(a) is capable of acceptance only by the Person to whom that offer is made; and
          (b) is not made by way of a financial promotion as defined in Article 19(3) of the Law.
          Derived from RM72/2010 (Made 11th July 2010). [VER13/07-10]

          • CIR 4.1.2 Guidance

            While a Person who makes personal offers of the kind referred to in CIR Rule 4.1.2 does not attract the Prospectus disclosure obligations in CIR Part 7 of the CIR module, if that Person frequently sells Units held by him, he would be likely to be 'Dealing in Investments as Principal'. As a result, such a Person would need to be licensed. Similarly, a Person who obtains Units for the purposes of secondary sales would be likely to be regarded as making those sales "by way of business" and would thus trigger the need to be licensed.

            Derived from RM72/2010 (Made 11th July 2010). [VER13/07-10]

        • CIR 4.1.3

          (1) A Person does not make an Offer of a Unit if that Person is an Authorised Firm and it undertakes a Transaction in relation to a Unit of a Fund if the Transaction is:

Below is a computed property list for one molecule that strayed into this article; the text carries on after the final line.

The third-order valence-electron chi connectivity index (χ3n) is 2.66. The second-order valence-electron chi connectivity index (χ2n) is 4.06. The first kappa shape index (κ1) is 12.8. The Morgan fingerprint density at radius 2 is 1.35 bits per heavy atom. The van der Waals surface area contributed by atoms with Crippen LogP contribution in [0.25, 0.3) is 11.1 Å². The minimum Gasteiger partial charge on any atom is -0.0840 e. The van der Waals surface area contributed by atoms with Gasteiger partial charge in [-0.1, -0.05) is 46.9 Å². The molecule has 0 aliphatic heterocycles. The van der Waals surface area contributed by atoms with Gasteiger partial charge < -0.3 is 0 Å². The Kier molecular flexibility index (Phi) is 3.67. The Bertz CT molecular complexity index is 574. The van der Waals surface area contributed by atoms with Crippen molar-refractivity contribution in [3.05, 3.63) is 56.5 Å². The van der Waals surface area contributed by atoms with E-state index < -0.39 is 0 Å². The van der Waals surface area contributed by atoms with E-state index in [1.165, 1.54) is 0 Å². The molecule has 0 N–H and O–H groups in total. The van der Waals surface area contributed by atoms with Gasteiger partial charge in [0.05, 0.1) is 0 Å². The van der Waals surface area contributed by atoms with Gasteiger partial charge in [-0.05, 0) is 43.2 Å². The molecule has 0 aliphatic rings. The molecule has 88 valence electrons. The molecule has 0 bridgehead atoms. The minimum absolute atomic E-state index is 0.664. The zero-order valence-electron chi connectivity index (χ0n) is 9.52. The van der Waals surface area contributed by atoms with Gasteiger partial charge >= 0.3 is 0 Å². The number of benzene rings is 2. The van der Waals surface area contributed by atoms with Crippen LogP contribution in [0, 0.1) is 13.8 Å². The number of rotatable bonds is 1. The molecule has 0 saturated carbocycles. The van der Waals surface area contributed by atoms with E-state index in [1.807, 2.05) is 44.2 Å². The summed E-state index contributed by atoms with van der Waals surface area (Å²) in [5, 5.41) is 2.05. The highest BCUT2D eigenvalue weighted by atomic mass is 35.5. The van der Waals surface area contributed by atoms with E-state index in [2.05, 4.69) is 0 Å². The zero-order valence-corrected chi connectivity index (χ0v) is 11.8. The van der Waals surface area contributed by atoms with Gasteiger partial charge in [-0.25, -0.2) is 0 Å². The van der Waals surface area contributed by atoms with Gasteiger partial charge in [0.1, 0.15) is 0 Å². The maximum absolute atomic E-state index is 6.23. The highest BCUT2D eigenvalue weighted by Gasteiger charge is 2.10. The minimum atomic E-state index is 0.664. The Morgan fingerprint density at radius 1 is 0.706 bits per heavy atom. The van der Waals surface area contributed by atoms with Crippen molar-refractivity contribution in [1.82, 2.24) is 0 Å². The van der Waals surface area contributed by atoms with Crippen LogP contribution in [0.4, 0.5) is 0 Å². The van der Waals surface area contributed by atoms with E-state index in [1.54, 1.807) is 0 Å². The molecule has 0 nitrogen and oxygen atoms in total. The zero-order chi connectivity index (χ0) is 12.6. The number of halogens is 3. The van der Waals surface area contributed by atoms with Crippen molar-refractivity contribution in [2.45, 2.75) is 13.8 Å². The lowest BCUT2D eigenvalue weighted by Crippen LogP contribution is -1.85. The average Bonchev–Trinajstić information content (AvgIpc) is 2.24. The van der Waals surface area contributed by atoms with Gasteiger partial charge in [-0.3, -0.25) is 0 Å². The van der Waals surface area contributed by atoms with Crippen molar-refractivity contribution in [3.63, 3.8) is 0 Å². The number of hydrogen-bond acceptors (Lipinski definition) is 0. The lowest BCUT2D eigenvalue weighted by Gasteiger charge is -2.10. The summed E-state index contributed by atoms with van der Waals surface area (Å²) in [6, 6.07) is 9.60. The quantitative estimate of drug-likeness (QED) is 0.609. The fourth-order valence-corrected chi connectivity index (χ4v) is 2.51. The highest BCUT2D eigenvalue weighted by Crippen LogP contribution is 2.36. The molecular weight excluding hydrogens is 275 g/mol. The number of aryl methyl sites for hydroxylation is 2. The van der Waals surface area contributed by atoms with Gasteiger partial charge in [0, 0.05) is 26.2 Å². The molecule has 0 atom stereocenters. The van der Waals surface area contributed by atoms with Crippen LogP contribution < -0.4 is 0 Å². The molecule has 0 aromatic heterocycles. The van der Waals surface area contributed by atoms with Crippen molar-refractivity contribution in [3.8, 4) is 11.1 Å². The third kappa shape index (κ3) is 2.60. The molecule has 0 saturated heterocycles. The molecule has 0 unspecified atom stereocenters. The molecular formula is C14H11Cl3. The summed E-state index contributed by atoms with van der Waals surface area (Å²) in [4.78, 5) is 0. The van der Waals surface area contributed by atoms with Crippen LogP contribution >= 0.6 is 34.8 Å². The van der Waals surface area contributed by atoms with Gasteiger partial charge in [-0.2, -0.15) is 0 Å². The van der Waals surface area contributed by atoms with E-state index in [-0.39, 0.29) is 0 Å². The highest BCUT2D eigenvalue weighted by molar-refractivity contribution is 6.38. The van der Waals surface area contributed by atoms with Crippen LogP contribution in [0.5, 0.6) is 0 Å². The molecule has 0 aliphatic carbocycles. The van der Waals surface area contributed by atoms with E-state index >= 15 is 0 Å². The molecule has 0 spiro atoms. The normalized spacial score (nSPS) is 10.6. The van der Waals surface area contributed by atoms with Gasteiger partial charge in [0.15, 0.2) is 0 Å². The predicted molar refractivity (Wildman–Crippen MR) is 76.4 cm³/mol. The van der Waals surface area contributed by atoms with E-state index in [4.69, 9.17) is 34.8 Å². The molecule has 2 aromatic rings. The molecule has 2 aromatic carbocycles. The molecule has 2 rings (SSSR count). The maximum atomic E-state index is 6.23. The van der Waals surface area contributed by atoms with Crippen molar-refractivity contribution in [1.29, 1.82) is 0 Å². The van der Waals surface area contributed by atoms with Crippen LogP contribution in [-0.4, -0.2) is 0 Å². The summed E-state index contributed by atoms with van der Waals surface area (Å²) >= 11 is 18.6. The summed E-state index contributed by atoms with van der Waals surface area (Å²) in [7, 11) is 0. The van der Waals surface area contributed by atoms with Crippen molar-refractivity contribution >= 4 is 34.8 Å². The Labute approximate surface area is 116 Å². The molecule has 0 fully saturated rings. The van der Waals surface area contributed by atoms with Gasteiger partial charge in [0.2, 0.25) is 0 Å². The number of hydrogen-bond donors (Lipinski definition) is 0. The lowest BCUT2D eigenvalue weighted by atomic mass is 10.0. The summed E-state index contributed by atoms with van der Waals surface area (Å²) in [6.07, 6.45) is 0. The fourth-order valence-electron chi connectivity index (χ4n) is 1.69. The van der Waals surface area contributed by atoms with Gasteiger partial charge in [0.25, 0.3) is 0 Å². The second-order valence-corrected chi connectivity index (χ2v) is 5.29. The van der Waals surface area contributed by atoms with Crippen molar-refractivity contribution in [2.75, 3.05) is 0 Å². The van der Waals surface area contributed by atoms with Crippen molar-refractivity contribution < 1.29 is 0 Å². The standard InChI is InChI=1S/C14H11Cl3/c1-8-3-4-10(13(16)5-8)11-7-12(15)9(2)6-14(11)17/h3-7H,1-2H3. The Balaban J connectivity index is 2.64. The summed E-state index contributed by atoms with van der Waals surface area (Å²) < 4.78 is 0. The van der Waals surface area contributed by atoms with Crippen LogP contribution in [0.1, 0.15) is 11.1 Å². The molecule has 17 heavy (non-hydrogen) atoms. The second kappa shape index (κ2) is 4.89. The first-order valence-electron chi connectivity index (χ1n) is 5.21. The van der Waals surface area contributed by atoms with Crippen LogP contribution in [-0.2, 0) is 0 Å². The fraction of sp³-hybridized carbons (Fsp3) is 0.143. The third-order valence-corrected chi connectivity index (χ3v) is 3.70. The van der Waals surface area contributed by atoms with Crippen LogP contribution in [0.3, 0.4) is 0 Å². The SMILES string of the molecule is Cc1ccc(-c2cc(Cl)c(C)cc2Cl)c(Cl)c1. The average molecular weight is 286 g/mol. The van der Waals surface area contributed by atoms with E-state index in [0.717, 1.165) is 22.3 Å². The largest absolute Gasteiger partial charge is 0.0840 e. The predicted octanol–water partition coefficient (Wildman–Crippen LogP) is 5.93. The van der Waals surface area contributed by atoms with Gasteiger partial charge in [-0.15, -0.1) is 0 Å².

(a) an Execution-Only Transaction undertaken for or on behalf of a Client;
          (b) a trade executed for or on behalf of a Client in accordance with a Discretionary Portfolio Management Agreement entered into with that Client; or
          (c) effected with the Fund Manager of a Fund for the purposes of redeeming a Unit of that Fund for or on behalf of a Client.
          Derived from RM72/2010 (Made 11th July 2010). [VER13/07-10]

        • CIR 4.1.4

          A Person does not make an Offer of a Unit if that Person is an Authorised Firm and the Offer is made only to, or directed only at, a Market Counterparty.

          Derived from RM72/2010 (Made 11th July 2010). [VER13/07-10]

        • CIR 4.1.5

          A Person does not make an Offer of a Unit if:

          (a) the Unit is of a Passported Fund;
          (b) the DIFC is a Host Jurisdiction in relation to the Passported Fund;
          (c) the Person making the Offer is the Fund Manager of the Fund, its Agent or another Licensed Person; and
          (d) the Offer is made in accordance with the offer requirements in the Home Jurisdiction of the Fund, including relevant Fund Protocol rules or regulations.
          Derived from RM235/2019 (Made 20th February 2019). [VER24/02-19]